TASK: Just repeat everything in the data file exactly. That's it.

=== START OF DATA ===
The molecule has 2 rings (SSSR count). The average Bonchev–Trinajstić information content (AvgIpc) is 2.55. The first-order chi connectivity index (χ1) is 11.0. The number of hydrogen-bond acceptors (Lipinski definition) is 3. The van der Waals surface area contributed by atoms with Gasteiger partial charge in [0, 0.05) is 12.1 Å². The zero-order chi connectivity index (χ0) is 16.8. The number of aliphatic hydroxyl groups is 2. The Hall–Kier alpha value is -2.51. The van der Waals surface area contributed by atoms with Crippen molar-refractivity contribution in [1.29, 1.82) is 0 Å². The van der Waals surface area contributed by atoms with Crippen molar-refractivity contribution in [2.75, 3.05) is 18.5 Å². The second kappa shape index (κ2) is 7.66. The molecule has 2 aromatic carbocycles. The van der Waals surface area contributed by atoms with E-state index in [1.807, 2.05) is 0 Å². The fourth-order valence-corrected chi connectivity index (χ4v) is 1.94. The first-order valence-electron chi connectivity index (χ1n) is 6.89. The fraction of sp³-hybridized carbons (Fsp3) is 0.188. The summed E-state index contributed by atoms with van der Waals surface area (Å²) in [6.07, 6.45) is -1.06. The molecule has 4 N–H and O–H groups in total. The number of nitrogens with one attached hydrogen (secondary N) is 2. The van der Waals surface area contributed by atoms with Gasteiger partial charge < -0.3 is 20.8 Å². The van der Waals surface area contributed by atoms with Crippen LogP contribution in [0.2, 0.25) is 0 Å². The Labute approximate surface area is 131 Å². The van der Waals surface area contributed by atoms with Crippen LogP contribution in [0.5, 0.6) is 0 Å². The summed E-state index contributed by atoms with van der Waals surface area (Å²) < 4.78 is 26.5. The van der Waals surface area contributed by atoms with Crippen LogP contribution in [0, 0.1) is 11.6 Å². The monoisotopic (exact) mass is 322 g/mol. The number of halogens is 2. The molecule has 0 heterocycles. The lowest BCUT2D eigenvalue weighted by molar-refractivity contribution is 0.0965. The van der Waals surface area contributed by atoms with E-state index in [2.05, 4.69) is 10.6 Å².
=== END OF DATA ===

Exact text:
The molecule has 2 rings (SSSR count). The average Bonchev–Trinajstić information content (AvgIpc) is 2.55. The first-order chi connectivity index (χ1) is 11.0. The number of hydrogen-bond acceptors (Lipinski definition) is 3. The van der Waals surface area contributed by atoms with Gasteiger partial charge in [0, 0.05) is 12.1 Å². The zero-order chi connectivity index (χ0) is 16.8. The number of aliphatic hydroxyl groups is 2. The Hall–Kier alpha value is -2.51. The van der Waals surface area contributed by atoms with Crippen molar-refractivity contribution in [1.29, 1.82) is 0 Å². The van der Waals surface area contributed by atoms with Crippen molar-refractivity contribution in [2.75, 3.05) is 18.5 Å². The second kappa shape index (κ2) is 7.66. The molecule has 2 aromatic carbocycles. The van der Waals surface area contributed by atoms with E-state index in [1.807, 2.05) is 0 Å². The fourth-order valence-corrected chi connectivity index (χ4v) is 1.94. The first-order valence-electron chi connectivity index (χ1n) is 6.89. The fraction of sp³-hybridized carbons (Fsp3) is 0.188. The summed E-state index contributed by atoms with van der Waals surface area (Å²) in [6.07, 6.45) is -1.06. The molecule has 4 N–H and O–H groups in total. The number of nitrogens with one attached hydrogen (secondary N) is 2. The van der Waals surface area contributed by atoms with Gasteiger partial charge < -0.3 is 20.8 Å². The van der Waals surface area contributed by atoms with Crippen LogP contribution in [0.2, 0.25) is 0 Å². The Labute approximate surface area is 131 Å². The van der Waals surface area contributed by atoms with Crippen LogP contribution in [0.5, 0.6) is 0 Å². The summed E-state index contributed by atoms with van der Waals surface area (Å²) < 4.78 is 26.5. The van der Waals surface area contributed by atoms with Crippen LogP contribution in [0, 0.1) is 11.6 Å². The monoisotopic (exact) mass is 322 g/mol. The number of halogens is 2. The molecule has 0 heterocycles. The lowest BCUT2D eigenvalue weighted by molar-refractivity contribution is 0.0965. The van der Waals surface area contributed by atoms with E-state index in [2.05, 4.69) is 10.6 Å².